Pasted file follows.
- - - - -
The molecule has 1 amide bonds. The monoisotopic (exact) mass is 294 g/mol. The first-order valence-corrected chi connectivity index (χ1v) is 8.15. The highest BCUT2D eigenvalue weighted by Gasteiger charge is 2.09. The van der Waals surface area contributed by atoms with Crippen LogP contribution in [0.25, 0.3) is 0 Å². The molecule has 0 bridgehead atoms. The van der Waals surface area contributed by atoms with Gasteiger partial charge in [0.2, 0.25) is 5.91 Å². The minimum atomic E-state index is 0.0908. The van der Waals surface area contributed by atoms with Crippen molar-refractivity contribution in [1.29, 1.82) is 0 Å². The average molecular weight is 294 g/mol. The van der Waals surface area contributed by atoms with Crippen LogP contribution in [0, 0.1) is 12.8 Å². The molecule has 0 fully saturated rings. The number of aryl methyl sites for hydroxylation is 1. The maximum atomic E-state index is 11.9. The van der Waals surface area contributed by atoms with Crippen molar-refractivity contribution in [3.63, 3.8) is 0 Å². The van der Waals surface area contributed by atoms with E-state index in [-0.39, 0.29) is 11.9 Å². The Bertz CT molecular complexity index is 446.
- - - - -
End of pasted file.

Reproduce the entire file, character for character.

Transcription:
The molecule has 1 amide bonds. The monoisotopic (exact) mass is 294 g/mol. The first-order valence-corrected chi connectivity index (χ1v) is 8.15. The highest BCUT2D eigenvalue weighted by Gasteiger charge is 2.09. The van der Waals surface area contributed by atoms with Crippen LogP contribution in [0.25, 0.3) is 0 Å². The molecule has 0 bridgehead atoms. The van der Waals surface area contributed by atoms with Gasteiger partial charge in [0.2, 0.25) is 5.91 Å². The minimum atomic E-state index is 0.0908. The van der Waals surface area contributed by atoms with Crippen molar-refractivity contribution in [1.29, 1.82) is 0 Å². The average molecular weight is 294 g/mol. The van der Waals surface area contributed by atoms with Crippen LogP contribution in [0, 0.1) is 12.8 Å². The molecule has 0 fully saturated rings. The number of aryl methyl sites for hydroxylation is 1. The maximum atomic E-state index is 11.9. The van der Waals surface area contributed by atoms with Crippen molar-refractivity contribution in [3.63, 3.8) is 0 Å². The van der Waals surface area contributed by atoms with E-state index in [-0.39, 0.29) is 11.9 Å². The Bertz CT molecular complexity index is 446.